Some scientists have grown discouraged with treatment efforts that focus on such “biomarkers” of the disease in the brain. Others, including the authors of the new paper, suggest instead that scientists aren’t using such therapies early enough, or that they just haven’t found the best way to prevent the protein clumping and the cascade of cell death that follows.
“I think we have something very fundamentally different” from previous attempts to develop an anti-amyloid treatment for Alzheimer’s disease, said Li-Huei Tsai, a senior author of the new paper.
The light therapy “doesn’t involve any chemicals or small molecules that have to be delivered directly into your body,” said Tsai, who directs MIT’s Picower Institute for Learning and Memory. While its effects still must be tested in humans, she said that inducing gamma waves with flickering light gets around some of the problems that have doomed so many experimental Alzheimer’s medications. Among those problems have been unintended drug effects and the inability of some drugs to reach the brain from the bloodstream.
“We just directly recruit other neurons and other cell types in the brain to sort of enable the brain’s inner ability to repair itself,” Tsai said. She described the flickering light that kick-starts the process as “very low intensity, very ambient, very soft light.”
“You can hardly see the flicker itself, actually,” she added.
The researchers focused on gamma oscillations in the brain partly because these synchronized brain rhythms are severely reduced in the hippocampus and other regions acutely affected by Alzheimer’s. To establish that increasing gamma oscillations would energize microglial cells in structures such as the hippocampus, the team first used optogenetics, a technique in which lights implanted into the brain are used to turn specially tagged brain cells off and on.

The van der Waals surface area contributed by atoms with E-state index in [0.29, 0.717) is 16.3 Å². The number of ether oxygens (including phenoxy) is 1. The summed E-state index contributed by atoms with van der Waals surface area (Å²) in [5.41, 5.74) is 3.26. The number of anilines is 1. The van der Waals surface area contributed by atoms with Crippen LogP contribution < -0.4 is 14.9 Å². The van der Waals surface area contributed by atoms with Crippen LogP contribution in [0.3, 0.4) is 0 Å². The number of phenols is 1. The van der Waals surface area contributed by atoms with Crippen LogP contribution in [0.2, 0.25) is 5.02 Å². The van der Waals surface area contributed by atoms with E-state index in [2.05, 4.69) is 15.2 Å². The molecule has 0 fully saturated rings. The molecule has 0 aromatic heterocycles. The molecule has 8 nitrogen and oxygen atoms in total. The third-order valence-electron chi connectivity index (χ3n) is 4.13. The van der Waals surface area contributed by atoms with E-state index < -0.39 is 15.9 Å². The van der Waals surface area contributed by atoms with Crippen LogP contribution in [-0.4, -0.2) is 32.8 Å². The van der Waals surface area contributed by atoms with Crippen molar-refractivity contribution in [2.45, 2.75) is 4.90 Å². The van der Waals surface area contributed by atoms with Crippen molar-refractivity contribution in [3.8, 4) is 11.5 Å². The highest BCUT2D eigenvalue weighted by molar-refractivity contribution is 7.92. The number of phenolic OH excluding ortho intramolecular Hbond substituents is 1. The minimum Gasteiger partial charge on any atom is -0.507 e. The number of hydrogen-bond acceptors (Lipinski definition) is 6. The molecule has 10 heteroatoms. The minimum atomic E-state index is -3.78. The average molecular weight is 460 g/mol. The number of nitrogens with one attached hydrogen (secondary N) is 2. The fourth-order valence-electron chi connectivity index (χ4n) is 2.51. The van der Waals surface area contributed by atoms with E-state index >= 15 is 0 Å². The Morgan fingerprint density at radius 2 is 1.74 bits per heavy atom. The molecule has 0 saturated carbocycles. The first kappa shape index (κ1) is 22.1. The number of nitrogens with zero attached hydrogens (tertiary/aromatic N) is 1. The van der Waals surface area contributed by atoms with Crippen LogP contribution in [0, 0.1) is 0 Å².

That technique essentially established the link between gamma oscillations and activation of the brain’s immune cells. But the researchers reasoned that optogenetics would ultimately be too intrusive to use in a human treatment. So they began exploring ways to energize those special cells in less invasive ways.
Gamma oscillation and immune system activity also appear to be reduced in other neuropsychiatric conditions, including autism, Parkinson’s disease and schizophrenia. Tsai said her lab and others have begun collaborating to explore the possible benefits of light therapy for those diseases as well.
Keith Fargo, director of scientific programs and outreach at the Alzheimer’s Assn., cautioned that it’s not time yet for those worried about Alzheimer’s to go looking for LED lights that emit electromagnetic radiation in the gamma range. The value of the new research, he said, lies mostly in what it reveals about the role of the immune system in Alzheimer’s disease.
“It’s more like a proof of concept that you can, in various ways, improve brain synchronicity and stimulate the immune system,” said Fargo, who was not involved in the new research. “What’s important here is that you can harness the immune system, whether with a drug or a noninterventional method like this,” to fight Alzheimer’s, he added.
“We’re not all going to go out and get 40-hertz light bulbs for our brains,” he said.
Senior study coauthor Edward S. Boyden, a pioneer in optogenetics, echoed that caution and the hope is that the new research will generate broader insights into the brain’s electrical oscillations and its self-repair mechanisms.
“There may be other ways to engage these circuits,” said Boyden, a professor of bioengineering and brain and cognitive sciences at MIT. “There may be a universal circuit motif that can be found in many regions.”